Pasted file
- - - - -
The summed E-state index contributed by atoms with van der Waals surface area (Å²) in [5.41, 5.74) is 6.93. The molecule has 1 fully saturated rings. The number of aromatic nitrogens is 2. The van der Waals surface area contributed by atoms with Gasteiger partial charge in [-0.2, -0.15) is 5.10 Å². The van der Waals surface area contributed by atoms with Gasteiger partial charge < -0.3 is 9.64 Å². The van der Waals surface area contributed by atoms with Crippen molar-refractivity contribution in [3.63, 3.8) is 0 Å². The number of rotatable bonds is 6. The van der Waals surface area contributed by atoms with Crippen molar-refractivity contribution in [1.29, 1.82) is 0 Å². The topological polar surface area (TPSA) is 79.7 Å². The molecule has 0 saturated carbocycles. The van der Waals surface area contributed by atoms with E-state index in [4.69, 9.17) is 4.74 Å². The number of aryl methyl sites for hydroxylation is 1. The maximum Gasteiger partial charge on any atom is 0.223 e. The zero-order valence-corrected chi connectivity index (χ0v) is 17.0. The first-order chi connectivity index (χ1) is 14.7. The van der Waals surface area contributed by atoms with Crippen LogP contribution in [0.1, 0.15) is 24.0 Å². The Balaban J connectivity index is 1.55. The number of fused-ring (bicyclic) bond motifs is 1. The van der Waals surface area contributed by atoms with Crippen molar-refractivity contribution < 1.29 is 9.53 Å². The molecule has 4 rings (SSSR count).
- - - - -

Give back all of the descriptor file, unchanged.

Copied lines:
The summed E-state index contributed by atoms with van der Waals surface area (Å²) in [5.41, 5.74) is 6.93. The molecule has 1 fully saturated rings. The number of aromatic nitrogens is 2. The van der Waals surface area contributed by atoms with Gasteiger partial charge in [-0.2, -0.15) is 5.10 Å². The van der Waals surface area contributed by atoms with Gasteiger partial charge < -0.3 is 9.64 Å². The van der Waals surface area contributed by atoms with Crippen molar-refractivity contribution in [3.63, 3.8) is 0 Å². The number of rotatable bonds is 6. The van der Waals surface area contributed by atoms with Crippen molar-refractivity contribution in [1.29, 1.82) is 0 Å². The topological polar surface area (TPSA) is 79.7 Å². The molecule has 0 saturated carbocycles. The van der Waals surface area contributed by atoms with E-state index in [4.69, 9.17) is 4.74 Å². The number of aryl methyl sites for hydroxylation is 1. The maximum Gasteiger partial charge on any atom is 0.223 e. The zero-order valence-corrected chi connectivity index (χ0v) is 17.0. The first-order chi connectivity index (χ1) is 14.7. The van der Waals surface area contributed by atoms with Crippen LogP contribution in [0.1, 0.15) is 24.0 Å². The Balaban J connectivity index is 1.55. The number of fused-ring (bicyclic) bond motifs is 1. The van der Waals surface area contributed by atoms with Crippen molar-refractivity contribution < 1.29 is 9.53 Å². The molecule has 4 rings (SSSR count).